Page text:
If you’re thinking of renovating, you’ve probably already realized that it’s a long road from “brilliant vision” to “completed new addition.” Once you’ve found the architect or contractor who’ll bring your ideas to fruition, it’s time to think about permits.
We know, we know: Who wants to deal with one more time-consuming and costly step? And what if your local building department rejects your plans and you have to start over again?
“Over the last several years, the process has become time-consuming and somewhat costly,” explains Joanne Intieri, a real estate agent with Douglas Elliman. As such, “Many homeowners want to move ahead on interior renovations without permits because they feel the local municipalities will never catch wind of it.”
While it might be tempting to skip this part of the process, you can find yourself encountering more headaches should you ignore it. While the legal requirements for permits depends on your jurisdiction and the nature of the renovation, here are five pitfalls you may encounter if you try renovating without a permit. In other words: Don’t renovate without one!
1. You may be fined or issued a stop-work order
While it’s easy to think you’ll slide under the radar or face nothing more than a slap on the wrist if you’re caught, it’s actually much more serious than that.
“Your municipality could issue a stop-work order,” Intieri explains. “This may also result in a substantial fine for the homeowner and contractor. Unfortunately, more times than we wish to talk about, the renovation completed by a contractor comes to the attention of the building department when an individual decides to sell their home.”
This brings us to the next stumbling block homeowners can experience…
2. You may blow a potential sale
“Not getting permits for home renovations can get particularly dicey once you attempt to sell your home,” says Leigh McAlpin of Dwelling. For one, “Nonpermitted additions, particularly those that are not up to code, cannot be included in the square footage listed when you put your home on the market.”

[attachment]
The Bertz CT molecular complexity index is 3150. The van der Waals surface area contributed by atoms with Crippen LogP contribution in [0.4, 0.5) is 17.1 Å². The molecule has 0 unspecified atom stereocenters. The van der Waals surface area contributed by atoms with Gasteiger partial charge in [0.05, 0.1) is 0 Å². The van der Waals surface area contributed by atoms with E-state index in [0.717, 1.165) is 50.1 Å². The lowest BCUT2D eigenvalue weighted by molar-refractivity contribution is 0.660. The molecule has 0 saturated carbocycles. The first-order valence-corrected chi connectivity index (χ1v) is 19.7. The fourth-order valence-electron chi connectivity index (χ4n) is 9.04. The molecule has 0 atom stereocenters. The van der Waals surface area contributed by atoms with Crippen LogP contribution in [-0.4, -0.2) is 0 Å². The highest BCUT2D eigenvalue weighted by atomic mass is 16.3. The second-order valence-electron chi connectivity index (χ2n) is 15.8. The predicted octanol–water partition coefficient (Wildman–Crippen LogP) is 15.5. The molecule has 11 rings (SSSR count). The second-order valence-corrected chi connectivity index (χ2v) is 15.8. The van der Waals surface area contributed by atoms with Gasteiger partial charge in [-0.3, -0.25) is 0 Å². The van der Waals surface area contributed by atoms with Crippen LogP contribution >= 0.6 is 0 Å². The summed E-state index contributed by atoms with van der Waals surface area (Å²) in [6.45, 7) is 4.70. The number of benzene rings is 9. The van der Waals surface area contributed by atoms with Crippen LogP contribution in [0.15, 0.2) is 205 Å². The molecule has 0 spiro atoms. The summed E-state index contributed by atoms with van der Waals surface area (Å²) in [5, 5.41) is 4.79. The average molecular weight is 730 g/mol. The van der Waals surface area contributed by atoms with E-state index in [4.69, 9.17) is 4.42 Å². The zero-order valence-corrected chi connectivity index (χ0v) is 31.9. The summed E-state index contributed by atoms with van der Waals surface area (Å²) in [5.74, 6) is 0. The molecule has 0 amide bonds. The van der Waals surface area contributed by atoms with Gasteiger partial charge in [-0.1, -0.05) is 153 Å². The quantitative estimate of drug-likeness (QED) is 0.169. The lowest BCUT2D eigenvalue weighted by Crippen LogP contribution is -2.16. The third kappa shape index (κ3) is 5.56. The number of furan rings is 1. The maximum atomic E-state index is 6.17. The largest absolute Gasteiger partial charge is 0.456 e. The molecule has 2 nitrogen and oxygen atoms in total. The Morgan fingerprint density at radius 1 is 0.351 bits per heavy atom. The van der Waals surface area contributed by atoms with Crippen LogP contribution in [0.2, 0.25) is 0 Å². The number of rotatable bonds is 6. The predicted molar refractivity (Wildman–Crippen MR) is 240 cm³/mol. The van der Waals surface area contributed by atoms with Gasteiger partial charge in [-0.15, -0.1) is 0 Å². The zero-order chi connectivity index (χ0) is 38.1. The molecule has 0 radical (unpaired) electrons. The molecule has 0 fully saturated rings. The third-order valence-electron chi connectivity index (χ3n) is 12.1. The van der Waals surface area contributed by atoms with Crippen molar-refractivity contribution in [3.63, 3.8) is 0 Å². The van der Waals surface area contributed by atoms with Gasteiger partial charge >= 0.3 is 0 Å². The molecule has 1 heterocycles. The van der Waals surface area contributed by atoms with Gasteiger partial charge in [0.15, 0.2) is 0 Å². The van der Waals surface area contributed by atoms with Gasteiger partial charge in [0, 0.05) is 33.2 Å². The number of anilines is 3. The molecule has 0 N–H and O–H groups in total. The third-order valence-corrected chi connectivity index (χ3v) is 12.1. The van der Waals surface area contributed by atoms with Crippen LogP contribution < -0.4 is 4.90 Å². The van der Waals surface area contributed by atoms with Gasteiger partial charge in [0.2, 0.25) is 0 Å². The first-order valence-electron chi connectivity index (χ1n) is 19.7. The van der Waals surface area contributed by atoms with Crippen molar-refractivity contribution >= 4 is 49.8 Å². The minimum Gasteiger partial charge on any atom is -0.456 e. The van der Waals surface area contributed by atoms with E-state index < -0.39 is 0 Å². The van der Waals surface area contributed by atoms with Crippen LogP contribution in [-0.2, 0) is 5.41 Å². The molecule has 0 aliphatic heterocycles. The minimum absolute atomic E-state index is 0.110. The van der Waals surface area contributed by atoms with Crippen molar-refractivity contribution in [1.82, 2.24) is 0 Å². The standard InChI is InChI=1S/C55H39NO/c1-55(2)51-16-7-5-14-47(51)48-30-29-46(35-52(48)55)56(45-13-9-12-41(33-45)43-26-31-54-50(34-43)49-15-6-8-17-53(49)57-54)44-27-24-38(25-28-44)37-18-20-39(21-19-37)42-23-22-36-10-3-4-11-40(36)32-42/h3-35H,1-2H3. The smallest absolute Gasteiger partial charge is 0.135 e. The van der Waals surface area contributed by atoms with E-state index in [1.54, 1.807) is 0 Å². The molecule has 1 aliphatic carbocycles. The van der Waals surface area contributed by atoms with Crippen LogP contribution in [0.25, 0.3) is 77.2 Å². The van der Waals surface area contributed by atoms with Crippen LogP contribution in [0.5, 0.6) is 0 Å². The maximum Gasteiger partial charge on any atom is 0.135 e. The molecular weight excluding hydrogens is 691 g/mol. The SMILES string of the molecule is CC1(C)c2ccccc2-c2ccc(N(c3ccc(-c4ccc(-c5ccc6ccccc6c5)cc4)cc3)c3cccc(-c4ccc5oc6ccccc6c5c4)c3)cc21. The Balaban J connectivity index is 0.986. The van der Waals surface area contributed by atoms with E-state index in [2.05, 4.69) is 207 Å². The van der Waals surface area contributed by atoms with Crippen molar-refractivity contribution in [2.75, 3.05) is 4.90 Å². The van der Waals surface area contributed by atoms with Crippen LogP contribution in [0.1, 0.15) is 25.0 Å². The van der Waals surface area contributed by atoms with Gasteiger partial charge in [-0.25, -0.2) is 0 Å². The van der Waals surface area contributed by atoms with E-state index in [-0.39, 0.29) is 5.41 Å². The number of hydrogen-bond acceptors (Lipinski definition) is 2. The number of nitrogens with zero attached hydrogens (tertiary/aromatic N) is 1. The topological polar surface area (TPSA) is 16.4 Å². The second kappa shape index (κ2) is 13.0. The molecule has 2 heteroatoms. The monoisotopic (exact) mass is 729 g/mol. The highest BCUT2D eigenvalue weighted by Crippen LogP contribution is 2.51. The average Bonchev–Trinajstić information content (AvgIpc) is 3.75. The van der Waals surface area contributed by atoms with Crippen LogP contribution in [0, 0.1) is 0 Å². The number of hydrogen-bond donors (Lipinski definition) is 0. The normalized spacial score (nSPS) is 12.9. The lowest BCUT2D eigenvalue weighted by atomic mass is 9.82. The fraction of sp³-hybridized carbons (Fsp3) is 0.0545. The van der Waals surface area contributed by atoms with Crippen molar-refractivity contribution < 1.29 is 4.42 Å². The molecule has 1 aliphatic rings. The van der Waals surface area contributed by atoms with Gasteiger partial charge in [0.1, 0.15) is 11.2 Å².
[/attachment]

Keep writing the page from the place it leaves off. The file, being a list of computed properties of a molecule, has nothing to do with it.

In other words: Even if you made a huge addition to your house, the smaller square footage is what you’ll have to list, which means your home will appear to be much smaller in your listing than it really is.
Then, of course, there’s how potential buyers will react when they hear your house has had unpermitted work done.
“First, it causes prospective buyers to become uncertain about the quality of the work throughout the home, un-permitted and permitted alike,” says Antoine Dean with Living Room Realty. “It can create a red flag in the buyer’s mind, causing them to look at everything through a magnifying glass. This can cause uncertainty and the buyer could lose confidence to move forward with the purchase.”
3. Your home may plummet in value
Even if buyers turn a blind eye to unpermitted renovations, that doesn’t mean other pros in the home-buying process will, too.
“It can cause appraisers to drop the value of your home and depreciate the value of the work that has been done,” Dean continues. “The appraiser can simply require that the work be completely removed and redone, with permits. The appraiser’s job is to protect the interest of the bank, so if the appraiser’s requests aren’t met, the bank could choose not to fund the loan, which could kill the deal.”
4. Your home insurance policy may not apply
Furthermore, unpermitted renovations might violate your home insurance policy. Let’s say the work was done incorrectly and, as a result, faulty electric work sparks a house fire. The damage caused may not be covered, leaving you with a costly nightmare.
5. You might get lower quality workmanship
Permits are also a simple way to keep your contractors in line and doing their best work.
“When your contractor knows that permits are required, along with the detailed inspections that follow, they are more likely to complete the job in a more thorough, professional manner,” explains McAlpin. “Their work will be completed with the knowledge that—in addition to making the client happy—their work has to be up to code and pass all inspections.”
Skip the permits, and who knows what a contractor might let slide?